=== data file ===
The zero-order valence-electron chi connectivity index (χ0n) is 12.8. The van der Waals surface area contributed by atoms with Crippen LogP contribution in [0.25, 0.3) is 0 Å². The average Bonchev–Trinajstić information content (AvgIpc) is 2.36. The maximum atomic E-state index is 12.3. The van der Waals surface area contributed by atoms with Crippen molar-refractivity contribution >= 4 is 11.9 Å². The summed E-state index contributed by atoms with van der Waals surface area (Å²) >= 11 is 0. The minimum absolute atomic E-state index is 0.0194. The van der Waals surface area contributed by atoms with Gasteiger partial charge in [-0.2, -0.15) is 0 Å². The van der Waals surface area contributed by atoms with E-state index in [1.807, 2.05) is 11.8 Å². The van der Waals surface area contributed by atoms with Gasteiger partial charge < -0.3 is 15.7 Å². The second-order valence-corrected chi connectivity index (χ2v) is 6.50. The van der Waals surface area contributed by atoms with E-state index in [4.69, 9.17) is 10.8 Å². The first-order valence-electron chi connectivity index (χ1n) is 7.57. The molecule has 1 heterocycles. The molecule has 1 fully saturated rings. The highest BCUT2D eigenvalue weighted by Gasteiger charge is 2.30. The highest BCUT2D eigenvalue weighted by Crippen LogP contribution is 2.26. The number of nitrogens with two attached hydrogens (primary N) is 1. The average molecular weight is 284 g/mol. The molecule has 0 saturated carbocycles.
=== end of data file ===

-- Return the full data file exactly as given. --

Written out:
The zero-order valence-electron chi connectivity index (χ0n) is 12.8. The van der Waals surface area contributed by atoms with Crippen LogP contribution in [0.25, 0.3) is 0 Å². The average Bonchev–Trinajstić information content (AvgIpc) is 2.36. The maximum atomic E-state index is 12.3. The van der Waals surface area contributed by atoms with Crippen molar-refractivity contribution >= 4 is 11.9 Å². The summed E-state index contributed by atoms with van der Waals surface area (Å²) >= 11 is 0. The minimum absolute atomic E-state index is 0.0194. The van der Waals surface area contributed by atoms with Gasteiger partial charge in [-0.2, -0.15) is 0 Å². The van der Waals surface area contributed by atoms with E-state index in [1.807, 2.05) is 11.8 Å². The van der Waals surface area contributed by atoms with Gasteiger partial charge < -0.3 is 15.7 Å². The second-order valence-corrected chi connectivity index (χ2v) is 6.50. The van der Waals surface area contributed by atoms with E-state index in [4.69, 9.17) is 10.8 Å². The first-order valence-electron chi connectivity index (χ1n) is 7.57. The molecule has 1 heterocycles. The molecule has 1 fully saturated rings. The highest BCUT2D eigenvalue weighted by Gasteiger charge is 2.30. The highest BCUT2D eigenvalue weighted by Crippen LogP contribution is 2.26. The number of nitrogens with two attached hydrogens (primary N) is 1. The average molecular weight is 284 g/mol. The molecule has 0 saturated carbocycles.